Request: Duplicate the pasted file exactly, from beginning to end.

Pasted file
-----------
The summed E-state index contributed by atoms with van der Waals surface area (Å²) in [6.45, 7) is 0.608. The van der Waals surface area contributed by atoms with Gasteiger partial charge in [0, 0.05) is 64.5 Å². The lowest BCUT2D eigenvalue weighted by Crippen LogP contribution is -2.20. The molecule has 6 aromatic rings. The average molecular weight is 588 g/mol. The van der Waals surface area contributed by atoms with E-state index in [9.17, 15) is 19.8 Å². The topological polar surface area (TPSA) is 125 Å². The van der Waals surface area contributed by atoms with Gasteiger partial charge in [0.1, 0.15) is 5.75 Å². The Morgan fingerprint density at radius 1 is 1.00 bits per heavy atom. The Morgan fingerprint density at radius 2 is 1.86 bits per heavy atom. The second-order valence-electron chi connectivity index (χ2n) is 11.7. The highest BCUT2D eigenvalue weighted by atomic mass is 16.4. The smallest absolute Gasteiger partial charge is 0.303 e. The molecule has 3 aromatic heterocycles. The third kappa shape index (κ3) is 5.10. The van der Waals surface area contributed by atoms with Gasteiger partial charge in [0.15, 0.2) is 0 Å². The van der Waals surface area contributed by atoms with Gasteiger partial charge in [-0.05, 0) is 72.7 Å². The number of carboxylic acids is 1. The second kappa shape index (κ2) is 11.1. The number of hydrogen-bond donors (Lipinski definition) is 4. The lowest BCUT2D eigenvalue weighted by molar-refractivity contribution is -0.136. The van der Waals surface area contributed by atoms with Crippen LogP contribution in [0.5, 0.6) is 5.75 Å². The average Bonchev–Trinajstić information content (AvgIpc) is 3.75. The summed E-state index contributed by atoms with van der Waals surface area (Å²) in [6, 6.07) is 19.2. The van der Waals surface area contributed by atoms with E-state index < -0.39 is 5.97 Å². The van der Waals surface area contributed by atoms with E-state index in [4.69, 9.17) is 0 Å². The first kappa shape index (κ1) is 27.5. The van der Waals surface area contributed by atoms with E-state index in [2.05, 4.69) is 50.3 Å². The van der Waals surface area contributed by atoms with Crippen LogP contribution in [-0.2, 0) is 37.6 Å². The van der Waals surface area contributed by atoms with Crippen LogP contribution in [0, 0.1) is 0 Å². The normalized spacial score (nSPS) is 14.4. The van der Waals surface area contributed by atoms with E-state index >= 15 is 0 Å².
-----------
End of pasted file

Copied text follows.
The summed E-state index contributed by atoms with van der Waals surface area (Å²) in [6.45, 7) is 0.608. The van der Waals surface area contributed by atoms with Gasteiger partial charge in [0, 0.05) is 64.5 Å². The lowest BCUT2D eigenvalue weighted by Crippen LogP contribution is -2.20. The molecule has 6 aromatic rings. The average molecular weight is 588 g/mol. The van der Waals surface area contributed by atoms with E-state index in [9.17, 15) is 19.8 Å². The topological polar surface area (TPSA) is 125 Å². The van der Waals surface area contributed by atoms with Gasteiger partial charge in [0.1, 0.15) is 5.75 Å². The Morgan fingerprint density at radius 1 is 1.00 bits per heavy atom. The Morgan fingerprint density at radius 2 is 1.86 bits per heavy atom. The second-order valence-electron chi connectivity index (χ2n) is 11.7. The highest BCUT2D eigenvalue weighted by atomic mass is 16.4. The smallest absolute Gasteiger partial charge is 0.303 e. The molecule has 3 aromatic heterocycles. The third kappa shape index (κ3) is 5.10. The van der Waals surface area contributed by atoms with Gasteiger partial charge in [0.15, 0.2) is 0 Å². The van der Waals surface area contributed by atoms with Gasteiger partial charge in [-0.05, 0) is 72.7 Å². The number of carboxylic acids is 1. The second kappa shape index (κ2) is 11.1. The number of hydrogen-bond donors (Lipinski definition) is 4. The lowest BCUT2D eigenvalue weighted by molar-refractivity contribution is -0.136. The van der Waals surface area contributed by atoms with Crippen LogP contribution in [0.5, 0.6) is 5.75 Å². The average Bonchev–Trinajstić information content (AvgIpc) is 3.75. The summed E-state index contributed by atoms with van der Waals surface area (Å²) in [6, 6.07) is 19.2. The van der Waals surface area contributed by atoms with E-state index < -0.39 is 5.97 Å². The van der Waals surface area contributed by atoms with E-state index in [4.69, 9.17) is 0 Å². The first kappa shape index (κ1) is 27.5. The van der Waals surface area contributed by atoms with E-state index in [2.05, 4.69) is 50.3 Å². The van der Waals surface area contributed by atoms with Crippen LogP contribution in [-0.2, 0) is 37.6 Å². The van der Waals surface area contributed by atoms with Crippen LogP contribution in [0, 0.1) is 0 Å². The normalized spacial score (nSPS) is 14.4. The van der Waals surface area contributed by atoms with E-state index >= 15 is 0 Å².